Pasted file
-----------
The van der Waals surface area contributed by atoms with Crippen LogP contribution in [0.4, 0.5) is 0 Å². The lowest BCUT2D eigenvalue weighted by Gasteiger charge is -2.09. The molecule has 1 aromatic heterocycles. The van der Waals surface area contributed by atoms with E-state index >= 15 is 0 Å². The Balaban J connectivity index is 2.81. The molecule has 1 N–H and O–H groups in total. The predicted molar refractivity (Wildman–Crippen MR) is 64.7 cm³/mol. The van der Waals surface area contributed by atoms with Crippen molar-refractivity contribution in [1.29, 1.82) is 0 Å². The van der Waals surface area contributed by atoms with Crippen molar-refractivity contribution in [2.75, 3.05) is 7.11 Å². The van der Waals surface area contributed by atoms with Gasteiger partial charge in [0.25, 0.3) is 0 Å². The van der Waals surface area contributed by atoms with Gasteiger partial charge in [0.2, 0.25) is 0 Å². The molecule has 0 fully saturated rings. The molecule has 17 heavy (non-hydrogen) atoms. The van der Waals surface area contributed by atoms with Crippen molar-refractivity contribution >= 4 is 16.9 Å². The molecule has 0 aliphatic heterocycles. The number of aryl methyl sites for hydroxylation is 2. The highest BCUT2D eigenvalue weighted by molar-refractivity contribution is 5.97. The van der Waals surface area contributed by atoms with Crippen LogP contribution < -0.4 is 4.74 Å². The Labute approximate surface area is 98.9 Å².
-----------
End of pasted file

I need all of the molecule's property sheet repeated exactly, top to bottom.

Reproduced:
The van der Waals surface area contributed by atoms with Crippen LogP contribution in [0.4, 0.5) is 0 Å². The lowest BCUT2D eigenvalue weighted by Gasteiger charge is -2.09. The molecule has 1 aromatic heterocycles. The van der Waals surface area contributed by atoms with E-state index >= 15 is 0 Å². The Balaban J connectivity index is 2.81. The molecule has 1 N–H and O–H groups in total. The predicted molar refractivity (Wildman–Crippen MR) is 64.7 cm³/mol. The van der Waals surface area contributed by atoms with Crippen molar-refractivity contribution in [1.29, 1.82) is 0 Å². The van der Waals surface area contributed by atoms with Crippen molar-refractivity contribution in [2.75, 3.05) is 7.11 Å². The van der Waals surface area contributed by atoms with Gasteiger partial charge in [0.25, 0.3) is 0 Å². The van der Waals surface area contributed by atoms with Gasteiger partial charge in [0.2, 0.25) is 0 Å². The molecule has 0 fully saturated rings. The molecule has 17 heavy (non-hydrogen) atoms. The van der Waals surface area contributed by atoms with Crippen molar-refractivity contribution >= 4 is 16.9 Å². The molecule has 0 aliphatic heterocycles. The number of aryl methyl sites for hydroxylation is 2. The highest BCUT2D eigenvalue weighted by molar-refractivity contribution is 5.97. The van der Waals surface area contributed by atoms with Crippen LogP contribution < -0.4 is 4.74 Å². The Labute approximate surface area is 98.9 Å².